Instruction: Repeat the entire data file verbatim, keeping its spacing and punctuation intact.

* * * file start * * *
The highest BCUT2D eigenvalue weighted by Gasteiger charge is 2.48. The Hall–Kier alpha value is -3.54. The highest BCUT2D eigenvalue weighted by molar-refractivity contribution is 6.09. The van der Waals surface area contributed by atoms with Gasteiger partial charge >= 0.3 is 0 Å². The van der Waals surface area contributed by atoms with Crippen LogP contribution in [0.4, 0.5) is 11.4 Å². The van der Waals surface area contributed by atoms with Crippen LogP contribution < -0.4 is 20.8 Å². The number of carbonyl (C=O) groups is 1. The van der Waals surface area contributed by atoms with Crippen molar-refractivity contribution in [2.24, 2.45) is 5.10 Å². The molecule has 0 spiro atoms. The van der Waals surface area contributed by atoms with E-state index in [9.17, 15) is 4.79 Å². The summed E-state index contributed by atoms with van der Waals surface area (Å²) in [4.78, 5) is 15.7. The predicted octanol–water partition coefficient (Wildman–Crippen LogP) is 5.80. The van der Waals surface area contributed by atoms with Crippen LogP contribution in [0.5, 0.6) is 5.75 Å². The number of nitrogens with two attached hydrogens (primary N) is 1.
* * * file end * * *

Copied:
The highest BCUT2D eigenvalue weighted by Gasteiger charge is 2.48. The Hall–Kier alpha value is -3.54. The highest BCUT2D eigenvalue weighted by molar-refractivity contribution is 6.09. The van der Waals surface area contributed by atoms with Gasteiger partial charge >= 0.3 is 0 Å². The van der Waals surface area contributed by atoms with Crippen LogP contribution in [0.4, 0.5) is 11.4 Å². The van der Waals surface area contributed by atoms with Crippen LogP contribution < -0.4 is 20.8 Å². The number of carbonyl (C=O) groups is 1. The van der Waals surface area contributed by atoms with Crippen molar-refractivity contribution in [2.24, 2.45) is 5.10 Å². The molecule has 0 spiro atoms. The van der Waals surface area contributed by atoms with E-state index in [9.17, 15) is 4.79 Å². The summed E-state index contributed by atoms with van der Waals surface area (Å²) in [4.78, 5) is 15.7. The predicted octanol–water partition coefficient (Wildman–Crippen LogP) is 5.80. The van der Waals surface area contributed by atoms with Crippen LogP contribution in [0.5, 0.6) is 5.75 Å². The number of nitrogens with two attached hydrogens (primary N) is 1.